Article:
Analyzing the reason behind France's firm stance against the coup, Nigerien professor Abdoul Mouheymine Alamine explained to Al-Hiwar TV on July 31, 2023, that "France's frustration stems from the presence of a powerful popular movement, particularly in neighboring countries like Burkina Faso and Mali, as well as among all African peoples striving for liberation from colonial domination, especially from France, and seeking to break free from the influence of colonial puppets who have embraced French colonial ideas."

Alamine expressed doubts about the possibility of Niger choosing Russia over France and the West. He stated: "It is extremely challenging for Niger to swiftly shift away from its alignment with France, its strong relationship with the country, and the established partnerships, to fall into the embrace of Russia." Additionally, he predicted that France "will do everything within its power to find flexible cooperation, whether with the coup leaders or any authority that will be in Niger."[7]

Regarding the public's reaction to the coup and their organization of anti-France demonstrations, Alamine warned that people can sometimes be deceived in such situations, saying, "The coup orchestrators could have a different intention than the declared one."

Nigerien politician and Twitter user Oumar Moctar questioned the "deterioration of the security situation," which those who executed the coup gave as the reason for doing so. He wrote on July 31, 2023: "The military council claims that it has overthrown the ruling party's regime due to the deterioration of security conditions, as if security was not under their control before. However, how can the army rectify the security situation inside the palace and, at the same time, handle the resistance against terrorism and organized crime on its borders? Furthermore, they are even opening a third front with foreign intervention."[8]

Providing a broader perspective on the series of coups in Western Africa and the Sahel region, Malian writer Diouawaara Hamdy refers to them as "political surgeries aimed at rescuing the countries from the political diseases that have afflicted or almost devastated the region. He seeks to restore these nations to solid foundations, where the highest interest of their homelands becomes their primary concern and comprehensive focus."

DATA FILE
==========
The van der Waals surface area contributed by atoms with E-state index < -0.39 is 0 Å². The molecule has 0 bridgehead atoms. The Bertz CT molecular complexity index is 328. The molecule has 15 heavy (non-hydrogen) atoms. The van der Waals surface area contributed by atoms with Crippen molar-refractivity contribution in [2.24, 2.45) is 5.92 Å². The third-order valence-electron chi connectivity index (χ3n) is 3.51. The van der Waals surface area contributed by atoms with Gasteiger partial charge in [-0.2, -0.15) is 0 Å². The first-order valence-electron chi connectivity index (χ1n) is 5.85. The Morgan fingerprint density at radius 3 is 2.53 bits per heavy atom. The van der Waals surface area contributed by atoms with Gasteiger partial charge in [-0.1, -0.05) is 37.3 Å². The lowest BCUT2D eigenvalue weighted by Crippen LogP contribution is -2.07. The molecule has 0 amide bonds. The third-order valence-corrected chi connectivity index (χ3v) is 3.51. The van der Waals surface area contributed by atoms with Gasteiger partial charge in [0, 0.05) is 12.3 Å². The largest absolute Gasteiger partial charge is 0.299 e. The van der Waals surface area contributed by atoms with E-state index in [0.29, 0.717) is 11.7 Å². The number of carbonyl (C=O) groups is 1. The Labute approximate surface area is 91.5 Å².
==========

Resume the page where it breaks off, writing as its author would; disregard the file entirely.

In a Twitter thread posted on August 1, 2023, he wrote: "What is happening in Africa is a natural response to a strong popular desire to break free from Western and imperial dominance, which we merely label as coups from a Western perspective. However, the reality might be different."

He further accused the West of applying a double standard to Africa, saying: "When our countries requested a billion Euros for the war on terrorism, it has not been provided to this day. However, when the war drums sounded in Ukraine, they managed to gather more than 500 billion Euros for it and spent it in this war." According to him, African political leaders conspire with the West to further this "imperialist policy" by "signing military deals with NATO and others and building military bases not for the purpose of assisting our countries but solely for their own interests."[9]

Speculating about the future, he concluded by saying: "These coups, which everyone observes as people rallying around them, are a natural outcome of the political awareness that the African people have achieved. They are no longer oblivious to the schemes plotted against their countries through their leaders, who have willingly given their leashes to the West to lead them wherever it desires."

"I believe that this political version that has emerged in the region will lead to a new era for the region. It will encourage other nations to unite around the critical issues of the continent, such as freedom, independence, good governance, and breaking free from the cleverly imposed shackles on these liberated nations by colonial powers."